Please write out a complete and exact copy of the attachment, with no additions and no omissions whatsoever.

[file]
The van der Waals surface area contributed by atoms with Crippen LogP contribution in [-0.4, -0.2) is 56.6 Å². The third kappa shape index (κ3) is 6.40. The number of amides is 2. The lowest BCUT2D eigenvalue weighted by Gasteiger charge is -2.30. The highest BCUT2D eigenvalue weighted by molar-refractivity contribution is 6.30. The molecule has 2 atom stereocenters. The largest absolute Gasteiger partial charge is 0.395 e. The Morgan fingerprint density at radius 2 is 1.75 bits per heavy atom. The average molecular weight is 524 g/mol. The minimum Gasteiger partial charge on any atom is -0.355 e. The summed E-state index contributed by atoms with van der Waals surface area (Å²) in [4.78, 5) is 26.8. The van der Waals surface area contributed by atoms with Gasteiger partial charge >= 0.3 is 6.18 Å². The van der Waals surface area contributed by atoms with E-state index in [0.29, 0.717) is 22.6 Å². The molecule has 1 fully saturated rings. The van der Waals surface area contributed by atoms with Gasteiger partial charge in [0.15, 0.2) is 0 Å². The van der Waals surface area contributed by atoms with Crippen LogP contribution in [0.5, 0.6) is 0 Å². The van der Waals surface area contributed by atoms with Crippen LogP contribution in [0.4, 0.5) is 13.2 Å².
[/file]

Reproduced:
The van der Waals surface area contributed by atoms with Crippen LogP contribution in [-0.4, -0.2) is 56.6 Å². The third kappa shape index (κ3) is 6.40. The number of amides is 2. The lowest BCUT2D eigenvalue weighted by Gasteiger charge is -2.30. The highest BCUT2D eigenvalue weighted by molar-refractivity contribution is 6.30. The molecule has 2 atom stereocenters. The largest absolute Gasteiger partial charge is 0.395 e. The Morgan fingerprint density at radius 2 is 1.75 bits per heavy atom. The average molecular weight is 524 g/mol. The minimum Gasteiger partial charge on any atom is -0.355 e. The summed E-state index contributed by atoms with van der Waals surface area (Å²) in [4.78, 5) is 26.8. The van der Waals surface area contributed by atoms with Gasteiger partial charge >= 0.3 is 6.18 Å². The van der Waals surface area contributed by atoms with E-state index in [0.29, 0.717) is 22.6 Å². The molecule has 1 fully saturated rings. The van der Waals surface area contributed by atoms with Gasteiger partial charge in [0.15, 0.2) is 0 Å². The van der Waals surface area contributed by atoms with Crippen LogP contribution in [0.5, 0.6) is 0 Å². The van der Waals surface area contributed by atoms with Crippen LogP contribution in [0.4, 0.5) is 13.2 Å².